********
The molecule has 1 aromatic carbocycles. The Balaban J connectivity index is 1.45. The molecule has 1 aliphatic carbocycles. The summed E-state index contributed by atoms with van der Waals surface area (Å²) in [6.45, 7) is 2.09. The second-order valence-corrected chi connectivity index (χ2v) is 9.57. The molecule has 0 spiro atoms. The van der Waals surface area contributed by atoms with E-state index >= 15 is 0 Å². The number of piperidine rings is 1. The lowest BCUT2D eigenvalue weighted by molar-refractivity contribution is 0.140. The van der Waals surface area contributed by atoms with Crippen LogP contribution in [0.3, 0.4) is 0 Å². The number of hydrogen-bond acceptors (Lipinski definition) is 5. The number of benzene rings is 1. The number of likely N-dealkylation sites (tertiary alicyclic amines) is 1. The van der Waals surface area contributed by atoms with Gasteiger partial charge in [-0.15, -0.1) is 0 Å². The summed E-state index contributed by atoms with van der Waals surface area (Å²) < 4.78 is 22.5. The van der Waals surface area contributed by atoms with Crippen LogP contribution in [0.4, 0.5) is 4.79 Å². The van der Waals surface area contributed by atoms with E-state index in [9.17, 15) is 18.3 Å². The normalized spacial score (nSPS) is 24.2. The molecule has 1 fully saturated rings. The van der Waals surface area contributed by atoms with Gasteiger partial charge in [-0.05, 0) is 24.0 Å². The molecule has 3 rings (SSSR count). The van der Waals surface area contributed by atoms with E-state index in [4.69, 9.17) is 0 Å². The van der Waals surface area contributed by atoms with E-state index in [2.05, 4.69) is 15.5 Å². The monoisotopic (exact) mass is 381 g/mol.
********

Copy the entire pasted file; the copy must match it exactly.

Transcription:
The molecule has 1 aromatic carbocycles. The Balaban J connectivity index is 1.45. The molecule has 1 aliphatic carbocycles. The summed E-state index contributed by atoms with van der Waals surface area (Å²) in [6.45, 7) is 2.09. The second-order valence-corrected chi connectivity index (χ2v) is 9.57. The molecule has 0 spiro atoms. The van der Waals surface area contributed by atoms with E-state index >= 15 is 0 Å². The number of piperidine rings is 1. The lowest BCUT2D eigenvalue weighted by molar-refractivity contribution is 0.140. The van der Waals surface area contributed by atoms with Crippen LogP contribution in [0.3, 0.4) is 0 Å². The number of hydrogen-bond acceptors (Lipinski definition) is 5. The number of benzene rings is 1. The number of likely N-dealkylation sites (tertiary alicyclic amines) is 1. The van der Waals surface area contributed by atoms with Gasteiger partial charge in [-0.15, -0.1) is 0 Å². The summed E-state index contributed by atoms with van der Waals surface area (Å²) < 4.78 is 22.5. The van der Waals surface area contributed by atoms with Crippen LogP contribution in [0.4, 0.5) is 4.79 Å². The van der Waals surface area contributed by atoms with E-state index in [9.17, 15) is 18.3 Å². The normalized spacial score (nSPS) is 24.2. The molecule has 1 fully saturated rings. The van der Waals surface area contributed by atoms with Gasteiger partial charge in [-0.05, 0) is 24.0 Å². The molecule has 3 rings (SSSR count). The van der Waals surface area contributed by atoms with E-state index in [4.69, 9.17) is 0 Å². The van der Waals surface area contributed by atoms with E-state index in [2.05, 4.69) is 15.5 Å². The monoisotopic (exact) mass is 381 g/mol.